Two-thirds of China’s cross-border online shoppers expect to spend more online in 2022

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Tmall Global leads as the most popular marketing for cross-border shopping in China

Two-thirds of China’s cross-border online shoppers expect to spend more online in 2022

New report finds that 67% of China’s cross-border online shoppers expect to spend more online in 2022

Tmall Global leads as the most popular marketing for cross-border shopping in China

Western brands are recommended to build their official presence on marketplaces and social channels in China to gain shoppers’ trust

London, United Kingdom – 22 June 2022 – Global ecommerce accelerator Pattern has polled 1,000 Chinese shoppers who shopped on the largest cross-border marketplace Tmall Global in the past 12 months. The polling is set to understand these cross-border shoppers’ online buyer behaviour, and how their buying decisions for Western brands and products were influenced in different stages throughout the buyer’s journey. The findings are included in Pattern’s China Cross-border Shopper Report 2022.

Overall, 67% of respondents said they would spend more online shopping in the next 12 months. This polling was conducted at a time when parts of China faced lockdowns to curb the COVID-19 outbreak in the country. The result shows that China’s cross-border shoppers have proved remarkably resilient and are generally optimistic about their life in future. 73% of our respondents are considered higher income groups (annual household income around US$45,000or above), and 92% of them live in China’s Tier 1 and new Tier 1 cities; such as Beijing, Shanghai, Guangzhou, Shenzhen, Chengdu and Hangzhou.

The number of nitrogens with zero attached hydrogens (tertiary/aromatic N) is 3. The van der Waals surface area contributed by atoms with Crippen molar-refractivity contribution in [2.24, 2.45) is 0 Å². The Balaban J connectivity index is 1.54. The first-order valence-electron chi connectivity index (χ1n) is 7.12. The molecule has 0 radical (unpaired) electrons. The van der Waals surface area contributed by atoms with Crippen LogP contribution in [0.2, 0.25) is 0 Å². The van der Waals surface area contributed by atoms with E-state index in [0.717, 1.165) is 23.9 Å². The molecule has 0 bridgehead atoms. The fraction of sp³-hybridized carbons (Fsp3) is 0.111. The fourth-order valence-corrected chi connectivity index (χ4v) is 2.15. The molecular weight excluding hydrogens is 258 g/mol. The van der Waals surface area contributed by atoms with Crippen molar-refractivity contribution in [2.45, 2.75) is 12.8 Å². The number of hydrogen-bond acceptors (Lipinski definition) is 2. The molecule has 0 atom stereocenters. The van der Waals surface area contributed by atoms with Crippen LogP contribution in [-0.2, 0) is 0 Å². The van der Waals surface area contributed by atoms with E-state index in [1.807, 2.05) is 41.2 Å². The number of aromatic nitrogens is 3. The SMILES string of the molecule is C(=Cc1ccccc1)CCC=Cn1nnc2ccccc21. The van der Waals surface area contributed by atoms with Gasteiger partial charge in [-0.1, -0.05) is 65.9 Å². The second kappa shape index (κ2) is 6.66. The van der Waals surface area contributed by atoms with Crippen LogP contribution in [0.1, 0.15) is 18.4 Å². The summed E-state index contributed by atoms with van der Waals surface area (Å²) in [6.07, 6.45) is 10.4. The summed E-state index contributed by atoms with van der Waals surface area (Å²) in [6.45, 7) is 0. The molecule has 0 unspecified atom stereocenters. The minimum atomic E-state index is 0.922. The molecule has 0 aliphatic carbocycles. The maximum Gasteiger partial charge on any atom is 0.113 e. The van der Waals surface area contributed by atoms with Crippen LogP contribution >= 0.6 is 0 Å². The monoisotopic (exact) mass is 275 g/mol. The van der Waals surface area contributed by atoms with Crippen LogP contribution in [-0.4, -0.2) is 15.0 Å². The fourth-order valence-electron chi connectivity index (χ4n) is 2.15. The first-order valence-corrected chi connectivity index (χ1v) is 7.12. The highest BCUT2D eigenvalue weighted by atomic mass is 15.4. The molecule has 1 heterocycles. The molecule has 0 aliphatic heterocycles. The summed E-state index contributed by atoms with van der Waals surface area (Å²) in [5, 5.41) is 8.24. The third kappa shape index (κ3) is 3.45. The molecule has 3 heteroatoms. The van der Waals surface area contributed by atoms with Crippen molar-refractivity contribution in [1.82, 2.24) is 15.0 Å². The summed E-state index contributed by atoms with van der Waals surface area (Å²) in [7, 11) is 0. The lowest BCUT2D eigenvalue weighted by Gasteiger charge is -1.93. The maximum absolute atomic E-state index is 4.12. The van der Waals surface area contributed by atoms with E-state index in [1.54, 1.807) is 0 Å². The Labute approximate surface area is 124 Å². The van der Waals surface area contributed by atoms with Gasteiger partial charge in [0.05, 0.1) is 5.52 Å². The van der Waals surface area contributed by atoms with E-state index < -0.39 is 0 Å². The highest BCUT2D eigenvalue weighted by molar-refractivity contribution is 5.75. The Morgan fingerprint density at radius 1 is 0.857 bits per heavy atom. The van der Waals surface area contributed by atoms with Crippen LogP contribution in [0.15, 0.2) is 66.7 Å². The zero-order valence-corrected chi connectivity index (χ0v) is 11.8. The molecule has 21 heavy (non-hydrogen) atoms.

The research shows that Tmall Global was approved by 85% of respondents as their favourite cross-border buying channel, and led other online marketplaces, shopping agents and foreign brands’ direct-to-customer websites in all the 12 product categories we surveyed. Supplemented by its diverse on-platform marketing tools, Tmall Global is recommended as a good starting point for Western brands to test the water of their products in the Chinese market.

Other key findings reported in the report include:

Brands’ official presence is trusted – A majority of respondents said Western brands gained their trust from information on the brands’ storefronts on marketplaces (70% of the respondents) and the storefronts’ score, like the DSC score on Tmall (69%). We also observed that most shoppers searched reviews of Western products on brands’ official accounts on social media (74%) and storefronts (70%), and 59% of them did this on brands’ websites.

Shoppers want more than price– When buying from Tmall Global, 69% of the respondents gave priority to guaranteed authenticity, followed by better product quality (63%), better customer services (57%), and better prices than elsewhere (50%). Regarding their reasons to buy Western goods or from Western brands, the top choice is product quality (60%), closely followed by a sense of uniqueness and a match of their style or values (both 59%), and then value for money (57%). These results show that China’s cross-border shoppers have more considerations in mind than product price when deciding to buy.

Social channels are influential – Off-platform marketing has been an indispensable part of brands’ ecommerce strategy in China, particularly for cross-border ecommerce players. Douyin (a.k.a TikTok), Xiaohongshu (a.k.a. Little Red Book) and WeChat top in this polling, with 55% to 61% of respondents agreeing that their buying decisions were influenced by these channels. Their large user bases make these channels optimal for social selling and building brand awareness, but they also differ in functionality for marketing that brands should be aware of. And even with the right tools, brands should provide localised, relevant, and more targeted content to resonate with their audiences.

Pattern’s Asia General Manager Arthur Cheung adds: “China has a huge market that most consumer brands across the globe don’t want to overlook. However, the country has developed an ecommerce ecosystem significantly different from the west, for example, the high integration of off-platform marketing into ecommerce. To win in the Chinese market, Western brands need to work out their unique proposition, find the right selling platforms and marketing channels, and deliver localised and resonating content to engage with Chinese cross-border shoppers.”

A full copy of the research can be downloaded from

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